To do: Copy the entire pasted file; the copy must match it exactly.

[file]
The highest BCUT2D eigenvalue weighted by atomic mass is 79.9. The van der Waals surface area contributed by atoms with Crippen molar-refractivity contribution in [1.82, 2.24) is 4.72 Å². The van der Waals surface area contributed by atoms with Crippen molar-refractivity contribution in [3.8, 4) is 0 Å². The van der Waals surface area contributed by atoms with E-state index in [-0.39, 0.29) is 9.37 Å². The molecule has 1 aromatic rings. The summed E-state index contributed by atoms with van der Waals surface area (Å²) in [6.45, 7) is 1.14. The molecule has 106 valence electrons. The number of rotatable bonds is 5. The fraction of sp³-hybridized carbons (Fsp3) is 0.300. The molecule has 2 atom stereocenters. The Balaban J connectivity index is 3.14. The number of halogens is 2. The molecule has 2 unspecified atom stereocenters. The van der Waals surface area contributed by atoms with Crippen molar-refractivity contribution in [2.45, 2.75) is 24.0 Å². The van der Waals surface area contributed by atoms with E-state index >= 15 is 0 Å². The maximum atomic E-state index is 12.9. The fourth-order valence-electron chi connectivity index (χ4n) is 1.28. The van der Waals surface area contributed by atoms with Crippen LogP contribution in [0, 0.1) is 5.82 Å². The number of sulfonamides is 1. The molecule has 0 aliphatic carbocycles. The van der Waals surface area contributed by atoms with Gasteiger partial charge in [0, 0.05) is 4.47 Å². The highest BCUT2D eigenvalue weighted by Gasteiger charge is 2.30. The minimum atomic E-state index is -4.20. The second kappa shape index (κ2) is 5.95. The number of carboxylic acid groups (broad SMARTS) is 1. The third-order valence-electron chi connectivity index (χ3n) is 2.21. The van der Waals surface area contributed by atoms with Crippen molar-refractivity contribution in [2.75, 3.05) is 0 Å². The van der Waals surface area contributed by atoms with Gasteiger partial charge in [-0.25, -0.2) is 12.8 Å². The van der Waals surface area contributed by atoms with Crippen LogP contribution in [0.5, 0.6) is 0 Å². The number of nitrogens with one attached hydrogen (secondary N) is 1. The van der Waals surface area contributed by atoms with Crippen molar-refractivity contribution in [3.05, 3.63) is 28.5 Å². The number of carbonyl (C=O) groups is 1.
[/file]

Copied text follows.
The highest BCUT2D eigenvalue weighted by atomic mass is 79.9. The van der Waals surface area contributed by atoms with Crippen molar-refractivity contribution in [1.82, 2.24) is 4.72 Å². The van der Waals surface area contributed by atoms with Crippen molar-refractivity contribution in [3.8, 4) is 0 Å². The van der Waals surface area contributed by atoms with E-state index in [-0.39, 0.29) is 9.37 Å². The molecule has 1 aromatic rings. The summed E-state index contributed by atoms with van der Waals surface area (Å²) in [6.45, 7) is 1.14. The molecule has 106 valence electrons. The number of rotatable bonds is 5. The fraction of sp³-hybridized carbons (Fsp3) is 0.300. The molecule has 2 atom stereocenters. The Balaban J connectivity index is 3.14. The number of halogens is 2. The molecule has 2 unspecified atom stereocenters. The van der Waals surface area contributed by atoms with Crippen molar-refractivity contribution in [2.45, 2.75) is 24.0 Å². The van der Waals surface area contributed by atoms with E-state index >= 15 is 0 Å². The maximum atomic E-state index is 12.9. The fourth-order valence-electron chi connectivity index (χ4n) is 1.28. The van der Waals surface area contributed by atoms with Crippen LogP contribution in [0, 0.1) is 5.82 Å². The number of sulfonamides is 1. The molecule has 0 aliphatic carbocycles. The van der Waals surface area contributed by atoms with Gasteiger partial charge in [0, 0.05) is 4.47 Å². The highest BCUT2D eigenvalue weighted by Gasteiger charge is 2.30. The minimum atomic E-state index is -4.20. The second kappa shape index (κ2) is 5.95. The number of carboxylic acid groups (broad SMARTS) is 1. The third-order valence-electron chi connectivity index (χ3n) is 2.21. The van der Waals surface area contributed by atoms with Crippen molar-refractivity contribution in [2.75, 3.05) is 0 Å². The van der Waals surface area contributed by atoms with Gasteiger partial charge in [-0.25, -0.2) is 12.8 Å². The van der Waals surface area contributed by atoms with Crippen LogP contribution in [0.5, 0.6) is 0 Å². The number of nitrogens with one attached hydrogen (secondary N) is 1. The van der Waals surface area contributed by atoms with Crippen molar-refractivity contribution in [3.05, 3.63) is 28.5 Å². The number of carbonyl (C=O) groups is 1.